First, what's a dendrite? A dendrite is:
a short extension of a neuron which receives inputs from other nerve cells at synapses transmitted to the cell body.
A neuron is just a brain cell or nerve cell. A synapse is a gap that neurotransmitters diffuse across.
Dendrites are branched and short, unlike axons which are long and unbranched. In the figure below the soma is the cell body of a neuron.
Vollala and colleague asked whether Bacopa monnieri extract could affect brain morphology in adult rats 1. (In biology, morphology refers to the structural features of an organ or tissue.)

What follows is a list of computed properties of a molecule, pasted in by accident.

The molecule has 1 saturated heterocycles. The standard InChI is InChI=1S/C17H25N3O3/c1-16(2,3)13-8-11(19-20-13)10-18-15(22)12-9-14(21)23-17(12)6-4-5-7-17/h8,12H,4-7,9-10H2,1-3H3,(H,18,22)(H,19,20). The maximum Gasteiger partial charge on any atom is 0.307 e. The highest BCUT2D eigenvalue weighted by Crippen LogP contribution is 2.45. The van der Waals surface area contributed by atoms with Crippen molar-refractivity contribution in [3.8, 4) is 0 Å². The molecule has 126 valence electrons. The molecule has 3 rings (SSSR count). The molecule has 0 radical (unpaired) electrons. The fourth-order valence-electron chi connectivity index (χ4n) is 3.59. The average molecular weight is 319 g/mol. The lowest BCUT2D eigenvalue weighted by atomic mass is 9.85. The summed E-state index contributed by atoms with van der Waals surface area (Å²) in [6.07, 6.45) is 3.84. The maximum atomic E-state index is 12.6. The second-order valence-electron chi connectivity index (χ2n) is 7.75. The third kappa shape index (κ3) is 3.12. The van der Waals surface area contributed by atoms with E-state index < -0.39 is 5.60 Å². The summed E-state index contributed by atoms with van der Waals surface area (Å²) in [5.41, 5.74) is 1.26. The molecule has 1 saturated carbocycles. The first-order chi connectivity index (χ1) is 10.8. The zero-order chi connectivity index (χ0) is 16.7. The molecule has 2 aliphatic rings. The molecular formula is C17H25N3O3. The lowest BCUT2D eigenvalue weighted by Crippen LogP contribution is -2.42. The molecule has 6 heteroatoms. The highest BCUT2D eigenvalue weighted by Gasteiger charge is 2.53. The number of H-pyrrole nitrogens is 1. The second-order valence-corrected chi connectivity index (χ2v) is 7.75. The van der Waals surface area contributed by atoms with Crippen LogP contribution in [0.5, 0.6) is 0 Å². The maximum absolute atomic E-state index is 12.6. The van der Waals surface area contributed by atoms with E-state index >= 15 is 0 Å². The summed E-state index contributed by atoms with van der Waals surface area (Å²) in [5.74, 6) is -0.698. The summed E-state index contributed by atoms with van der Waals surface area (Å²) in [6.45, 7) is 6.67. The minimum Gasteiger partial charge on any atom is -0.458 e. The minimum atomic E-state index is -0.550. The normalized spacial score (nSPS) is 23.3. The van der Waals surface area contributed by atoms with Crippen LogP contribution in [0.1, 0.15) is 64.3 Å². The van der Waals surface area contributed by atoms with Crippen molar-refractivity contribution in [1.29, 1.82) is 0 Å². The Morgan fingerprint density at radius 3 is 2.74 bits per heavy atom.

Vollala found that Bacopa increased dendritic intersections and branch points along the length of both apical and basal dendrites. This effect only manifested after 6 weeks of Bacopa treatment. At the 2 week mark, no effect was observed. This underscores how nootropics take time to work.
How should we interpret these changes in dendritic morphology? What if they are undesirable, abnormal changes? The authors considered this possibility and addressed it with learning and memory tests.
It turned out that changes in dendritic morphology also corresponded with improvements in spatial learning and memory retention. Moreover, environmental enrichment alone enhances dendritic branching in the hippocampus of rats. Hence, a crude interpretation would be that Bacopa recapitulates the beneficial effects of environmental novelty.